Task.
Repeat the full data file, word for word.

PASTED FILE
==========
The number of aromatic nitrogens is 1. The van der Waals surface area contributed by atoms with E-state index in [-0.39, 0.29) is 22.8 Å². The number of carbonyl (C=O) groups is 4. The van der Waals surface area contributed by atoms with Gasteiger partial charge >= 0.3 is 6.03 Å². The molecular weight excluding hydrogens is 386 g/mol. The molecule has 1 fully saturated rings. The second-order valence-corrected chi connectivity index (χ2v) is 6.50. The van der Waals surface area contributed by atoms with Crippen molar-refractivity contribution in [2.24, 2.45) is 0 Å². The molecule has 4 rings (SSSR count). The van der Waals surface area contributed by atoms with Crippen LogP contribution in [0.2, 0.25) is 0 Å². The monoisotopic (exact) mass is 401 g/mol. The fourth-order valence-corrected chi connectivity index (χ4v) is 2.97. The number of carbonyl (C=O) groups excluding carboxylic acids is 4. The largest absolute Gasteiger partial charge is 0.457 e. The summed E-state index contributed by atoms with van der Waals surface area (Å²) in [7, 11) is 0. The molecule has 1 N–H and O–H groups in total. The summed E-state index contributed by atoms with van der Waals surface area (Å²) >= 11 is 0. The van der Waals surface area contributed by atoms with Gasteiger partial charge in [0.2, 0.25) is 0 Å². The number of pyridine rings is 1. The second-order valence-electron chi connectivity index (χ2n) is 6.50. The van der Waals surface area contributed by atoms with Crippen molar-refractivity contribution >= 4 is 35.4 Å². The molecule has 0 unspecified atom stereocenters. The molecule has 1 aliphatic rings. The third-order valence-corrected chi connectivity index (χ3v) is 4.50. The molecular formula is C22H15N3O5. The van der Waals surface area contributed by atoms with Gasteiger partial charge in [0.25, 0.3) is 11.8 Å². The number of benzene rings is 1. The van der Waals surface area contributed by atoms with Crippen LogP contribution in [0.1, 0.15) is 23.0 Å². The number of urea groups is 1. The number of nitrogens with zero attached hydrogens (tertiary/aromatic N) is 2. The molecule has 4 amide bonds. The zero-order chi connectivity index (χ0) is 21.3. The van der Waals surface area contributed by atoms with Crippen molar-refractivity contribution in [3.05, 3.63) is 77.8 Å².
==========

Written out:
The number of aromatic nitrogens is 1. The van der Waals surface area contributed by atoms with E-state index in [-0.39, 0.29) is 22.8 Å². The number of carbonyl (C=O) groups is 4. The van der Waals surface area contributed by atoms with Gasteiger partial charge >= 0.3 is 6.03 Å². The molecular weight excluding hydrogens is 386 g/mol. The molecule has 1 fully saturated rings. The second-order valence-corrected chi connectivity index (χ2v) is 6.50. The van der Waals surface area contributed by atoms with Crippen molar-refractivity contribution in [2.24, 2.45) is 0 Å². The molecule has 4 rings (SSSR count). The van der Waals surface area contributed by atoms with Crippen LogP contribution in [0.2, 0.25) is 0 Å². The monoisotopic (exact) mass is 401 g/mol. The fourth-order valence-corrected chi connectivity index (χ4v) is 2.97. The number of carbonyl (C=O) groups excluding carboxylic acids is 4. The largest absolute Gasteiger partial charge is 0.457 e. The summed E-state index contributed by atoms with van der Waals surface area (Å²) in [7, 11) is 0. The molecule has 1 N–H and O–H groups in total. The summed E-state index contributed by atoms with van der Waals surface area (Å²) >= 11 is 0. The van der Waals surface area contributed by atoms with Gasteiger partial charge in [0.2, 0.25) is 0 Å². The number of pyridine rings is 1. The second-order valence-electron chi connectivity index (χ2n) is 6.50. The van der Waals surface area contributed by atoms with Crippen molar-refractivity contribution >= 4 is 35.4 Å². The molecule has 0 unspecified atom stereocenters. The molecule has 1 aliphatic rings. The third-order valence-corrected chi connectivity index (χ3v) is 4.50. The molecular formula is C22H15N3O5. The van der Waals surface area contributed by atoms with Gasteiger partial charge in [0.25, 0.3) is 11.8 Å². The number of benzene rings is 1. The van der Waals surface area contributed by atoms with Crippen LogP contribution in [0.1, 0.15) is 23.0 Å². The number of urea groups is 1. The number of nitrogens with zero attached hydrogens (tertiary/aromatic N) is 2. The molecule has 4 amide bonds. The zero-order chi connectivity index (χ0) is 21.3. The van der Waals surface area contributed by atoms with Crippen molar-refractivity contribution in [3.05, 3.63) is 77.8 Å².